Lancaster nostalgia: Remembering cricketers killed in World War One

Sergeant Ernest Shorrocks first world war soldier and professional cricketer

Sergeant Ernest Shorrocks first world war soldier and professional cricketer

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While cricket remains hugely popular with all age groups today, at the beginning of the 20th century it was the national game.

A new book Final Wicket looks at the lives, sporting careers and deaths of 275 top class cricketers who made the ultimate sacrifice between August 1914 and the end of 1918.

Captain Egerton Lowndes Wright, first world war soldier and professional cricketer

Captain Egerton Lowndes Wright, first world war soldier and professional cricketer

Among these are sportsmen who made their name on the pitches of Lancashire. Here author Nigel McCrery showcases those cricketers from the county who were killed during the First World war

Sergeant Ernest Shorrocks was born on March 12 1875 in Middleton, Morecambe and was educated at William Hulme’s Grammar School, Manchester, on a foundation scholarship.

He made only one first class appearance which was for Somerset and against Lancashire on June 19 1905 at the County Ground, Taunton. When his parents objected to his joining the war Shorrocks simply stated ‘Chaps like me ought to go’.

He was killed on July 20 1916 during the Battle of the Somme.

Final Wicket

Final Wicket

Captain Templar later wrote to his parents, ‘Sergeant Shorrocks died fighting splendidly. He did wonderful work re-organising the men.’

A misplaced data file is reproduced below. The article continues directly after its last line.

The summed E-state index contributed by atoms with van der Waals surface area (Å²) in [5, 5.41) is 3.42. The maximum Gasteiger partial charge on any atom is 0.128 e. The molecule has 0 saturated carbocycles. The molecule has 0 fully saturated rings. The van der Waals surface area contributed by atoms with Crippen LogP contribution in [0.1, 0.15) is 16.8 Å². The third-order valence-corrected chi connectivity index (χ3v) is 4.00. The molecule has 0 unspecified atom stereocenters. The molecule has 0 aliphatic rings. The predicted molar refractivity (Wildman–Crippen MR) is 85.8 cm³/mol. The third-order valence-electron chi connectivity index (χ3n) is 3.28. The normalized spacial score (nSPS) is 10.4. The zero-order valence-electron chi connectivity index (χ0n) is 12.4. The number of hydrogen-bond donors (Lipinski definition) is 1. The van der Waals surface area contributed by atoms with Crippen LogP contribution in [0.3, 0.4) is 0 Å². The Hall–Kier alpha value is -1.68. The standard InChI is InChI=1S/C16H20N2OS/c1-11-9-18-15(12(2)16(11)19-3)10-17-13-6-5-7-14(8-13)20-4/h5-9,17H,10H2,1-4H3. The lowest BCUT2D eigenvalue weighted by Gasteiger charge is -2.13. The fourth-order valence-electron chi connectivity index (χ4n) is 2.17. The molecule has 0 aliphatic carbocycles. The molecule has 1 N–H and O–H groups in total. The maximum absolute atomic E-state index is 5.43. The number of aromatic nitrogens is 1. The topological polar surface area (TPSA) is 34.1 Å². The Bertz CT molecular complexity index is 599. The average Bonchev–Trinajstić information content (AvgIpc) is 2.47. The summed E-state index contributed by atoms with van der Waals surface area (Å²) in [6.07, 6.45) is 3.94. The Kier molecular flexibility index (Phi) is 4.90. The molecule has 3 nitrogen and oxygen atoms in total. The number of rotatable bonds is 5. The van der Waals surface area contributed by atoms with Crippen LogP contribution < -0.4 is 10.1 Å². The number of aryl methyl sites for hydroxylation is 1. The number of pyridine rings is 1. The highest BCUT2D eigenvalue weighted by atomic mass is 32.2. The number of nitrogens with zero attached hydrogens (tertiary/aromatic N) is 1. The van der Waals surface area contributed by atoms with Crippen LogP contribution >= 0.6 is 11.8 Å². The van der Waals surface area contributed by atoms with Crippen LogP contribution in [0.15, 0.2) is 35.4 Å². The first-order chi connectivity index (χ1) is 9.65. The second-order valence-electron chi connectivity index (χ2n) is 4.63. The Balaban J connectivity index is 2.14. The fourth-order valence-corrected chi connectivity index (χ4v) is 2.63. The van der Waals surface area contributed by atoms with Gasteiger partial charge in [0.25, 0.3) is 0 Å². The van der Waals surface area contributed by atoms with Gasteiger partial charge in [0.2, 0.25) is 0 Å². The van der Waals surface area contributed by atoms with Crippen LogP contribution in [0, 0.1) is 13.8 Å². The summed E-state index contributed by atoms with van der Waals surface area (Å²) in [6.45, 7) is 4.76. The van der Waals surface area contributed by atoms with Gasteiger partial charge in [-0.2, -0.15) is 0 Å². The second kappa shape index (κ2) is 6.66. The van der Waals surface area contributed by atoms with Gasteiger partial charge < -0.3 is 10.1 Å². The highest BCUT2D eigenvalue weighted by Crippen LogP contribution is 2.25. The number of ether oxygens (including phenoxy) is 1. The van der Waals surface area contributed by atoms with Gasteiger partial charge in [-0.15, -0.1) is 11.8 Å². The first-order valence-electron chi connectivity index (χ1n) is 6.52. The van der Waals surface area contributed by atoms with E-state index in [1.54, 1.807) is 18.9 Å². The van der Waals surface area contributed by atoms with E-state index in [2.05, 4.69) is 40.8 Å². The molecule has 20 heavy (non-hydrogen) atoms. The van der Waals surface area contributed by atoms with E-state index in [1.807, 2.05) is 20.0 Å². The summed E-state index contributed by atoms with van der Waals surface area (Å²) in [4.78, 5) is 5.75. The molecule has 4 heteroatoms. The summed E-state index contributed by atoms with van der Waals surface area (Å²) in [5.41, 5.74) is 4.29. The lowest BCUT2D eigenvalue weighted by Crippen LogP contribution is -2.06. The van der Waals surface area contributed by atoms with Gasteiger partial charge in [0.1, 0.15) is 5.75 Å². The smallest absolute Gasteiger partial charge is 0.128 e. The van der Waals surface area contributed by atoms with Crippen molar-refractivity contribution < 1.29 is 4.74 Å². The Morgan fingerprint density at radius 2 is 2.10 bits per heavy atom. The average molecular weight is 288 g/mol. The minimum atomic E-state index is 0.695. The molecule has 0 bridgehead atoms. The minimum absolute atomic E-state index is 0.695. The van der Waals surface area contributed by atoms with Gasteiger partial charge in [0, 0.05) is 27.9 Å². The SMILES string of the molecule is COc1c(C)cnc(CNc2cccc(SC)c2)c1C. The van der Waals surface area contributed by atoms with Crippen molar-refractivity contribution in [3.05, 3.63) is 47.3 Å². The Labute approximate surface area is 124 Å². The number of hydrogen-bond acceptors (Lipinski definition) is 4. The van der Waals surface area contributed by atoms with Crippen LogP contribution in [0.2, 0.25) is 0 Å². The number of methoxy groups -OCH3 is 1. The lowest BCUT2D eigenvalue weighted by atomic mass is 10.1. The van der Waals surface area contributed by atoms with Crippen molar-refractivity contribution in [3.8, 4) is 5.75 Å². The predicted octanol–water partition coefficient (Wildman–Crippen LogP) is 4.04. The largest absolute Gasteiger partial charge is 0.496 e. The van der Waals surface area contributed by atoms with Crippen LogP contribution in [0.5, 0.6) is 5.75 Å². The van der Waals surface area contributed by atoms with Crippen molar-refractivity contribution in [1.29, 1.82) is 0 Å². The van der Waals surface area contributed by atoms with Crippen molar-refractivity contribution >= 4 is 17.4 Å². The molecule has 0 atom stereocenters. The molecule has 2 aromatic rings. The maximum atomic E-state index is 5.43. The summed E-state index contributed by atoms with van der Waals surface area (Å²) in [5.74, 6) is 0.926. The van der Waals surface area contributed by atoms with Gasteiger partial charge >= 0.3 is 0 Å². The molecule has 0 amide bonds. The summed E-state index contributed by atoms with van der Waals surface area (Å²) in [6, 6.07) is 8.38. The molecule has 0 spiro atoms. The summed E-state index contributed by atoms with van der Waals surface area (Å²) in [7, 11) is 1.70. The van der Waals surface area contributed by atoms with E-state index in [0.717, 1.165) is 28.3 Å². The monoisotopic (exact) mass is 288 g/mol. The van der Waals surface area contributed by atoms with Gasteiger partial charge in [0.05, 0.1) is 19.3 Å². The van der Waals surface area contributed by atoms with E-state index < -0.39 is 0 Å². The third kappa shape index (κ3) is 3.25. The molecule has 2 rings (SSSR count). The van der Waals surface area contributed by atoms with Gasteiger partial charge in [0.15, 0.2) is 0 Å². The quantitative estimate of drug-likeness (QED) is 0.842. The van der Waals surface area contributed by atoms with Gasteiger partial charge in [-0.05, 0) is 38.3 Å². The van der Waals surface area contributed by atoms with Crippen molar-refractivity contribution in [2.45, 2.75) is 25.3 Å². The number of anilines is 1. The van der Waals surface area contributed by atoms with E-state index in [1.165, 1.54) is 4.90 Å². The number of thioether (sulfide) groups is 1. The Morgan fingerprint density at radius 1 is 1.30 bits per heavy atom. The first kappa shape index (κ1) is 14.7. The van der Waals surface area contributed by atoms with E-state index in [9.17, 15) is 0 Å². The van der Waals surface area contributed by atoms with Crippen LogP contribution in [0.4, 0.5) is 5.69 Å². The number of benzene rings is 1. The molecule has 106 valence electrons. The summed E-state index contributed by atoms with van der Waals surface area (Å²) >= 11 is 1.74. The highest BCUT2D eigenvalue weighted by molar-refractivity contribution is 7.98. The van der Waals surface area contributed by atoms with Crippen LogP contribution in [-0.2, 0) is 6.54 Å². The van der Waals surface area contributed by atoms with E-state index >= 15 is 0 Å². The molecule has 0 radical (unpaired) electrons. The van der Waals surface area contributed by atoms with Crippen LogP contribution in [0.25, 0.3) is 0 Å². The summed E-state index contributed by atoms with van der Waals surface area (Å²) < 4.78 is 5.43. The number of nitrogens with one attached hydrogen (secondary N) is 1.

His body was never found but he is commemorated on the Thiepval Memorial.

Captain Egerton Lowndes Wright was born on November 15 1885 at Adlington, Chorley, the second son of Henry Lowndes Wright of Burnt House, Adlington. He had three brothers who also served in the war. Some years after the war their father published a memoir entitled Four Brothers and the World War: the Private Record of Their Father for his Grandchildren. Wright played 37 first-class matches between May 1905 and May 1910. The majority were University matches but he also played for Lancashire in the County Championship on four occasions. At the outbreak of war he was commissioned into the Oxfordshire and Buckinghamshire Light Infantry and went to France in March 1915. He was mentioned twice in Despatches and received the Military Cross. He was killed in action near Barly on May 11 1918 and is commemorated in Barly French Military Cemetery.

The Final Wicket is published by Pen & Sword Books, priced at £30 and is available from www.pen-and-sword.co.uk.

Tyne Cot Cemetery resting place of some of the soldiers

Tyne Cot Cemetery resting place of some of the soldiers